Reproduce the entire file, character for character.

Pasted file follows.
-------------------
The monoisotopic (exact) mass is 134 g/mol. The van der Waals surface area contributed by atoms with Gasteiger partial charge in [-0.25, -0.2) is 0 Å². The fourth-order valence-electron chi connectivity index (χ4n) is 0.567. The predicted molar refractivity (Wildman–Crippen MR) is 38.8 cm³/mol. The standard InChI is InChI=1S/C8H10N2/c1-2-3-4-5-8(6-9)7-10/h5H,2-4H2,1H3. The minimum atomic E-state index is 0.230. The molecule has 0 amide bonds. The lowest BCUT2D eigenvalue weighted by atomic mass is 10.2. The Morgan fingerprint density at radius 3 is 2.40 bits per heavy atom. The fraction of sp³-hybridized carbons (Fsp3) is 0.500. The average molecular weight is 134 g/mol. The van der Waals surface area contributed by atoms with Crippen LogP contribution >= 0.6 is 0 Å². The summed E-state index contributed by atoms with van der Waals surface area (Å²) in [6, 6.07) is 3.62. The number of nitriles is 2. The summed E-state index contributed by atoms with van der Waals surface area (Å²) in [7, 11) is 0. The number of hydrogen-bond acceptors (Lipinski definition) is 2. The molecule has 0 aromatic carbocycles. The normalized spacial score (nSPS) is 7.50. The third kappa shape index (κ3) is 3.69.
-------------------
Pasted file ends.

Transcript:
The monoisotopic (exact) mass is 134 g/mol. The van der Waals surface area contributed by atoms with Gasteiger partial charge in [-0.25, -0.2) is 0 Å². The fourth-order valence-electron chi connectivity index (χ4n) is 0.567. The predicted molar refractivity (Wildman–Crippen MR) is 38.8 cm³/mol. The standard InChI is InChI=1S/C8H10N2/c1-2-3-4-5-8(6-9)7-10/h5H,2-4H2,1H3. The minimum atomic E-state index is 0.230. The molecule has 0 amide bonds. The lowest BCUT2D eigenvalue weighted by atomic mass is 10.2. The Morgan fingerprint density at radius 3 is 2.40 bits per heavy atom. The fraction of sp³-hybridized carbons (Fsp3) is 0.500. The average molecular weight is 134 g/mol. The van der Waals surface area contributed by atoms with Crippen LogP contribution >= 0.6 is 0 Å². The summed E-state index contributed by atoms with van der Waals surface area (Å²) in [6, 6.07) is 3.62. The number of nitriles is 2. The summed E-state index contributed by atoms with van der Waals surface area (Å²) in [7, 11) is 0. The number of hydrogen-bond acceptors (Lipinski definition) is 2. The molecule has 0 aromatic carbocycles. The normalized spacial score (nSPS) is 7.50. The third kappa shape index (κ3) is 3.69.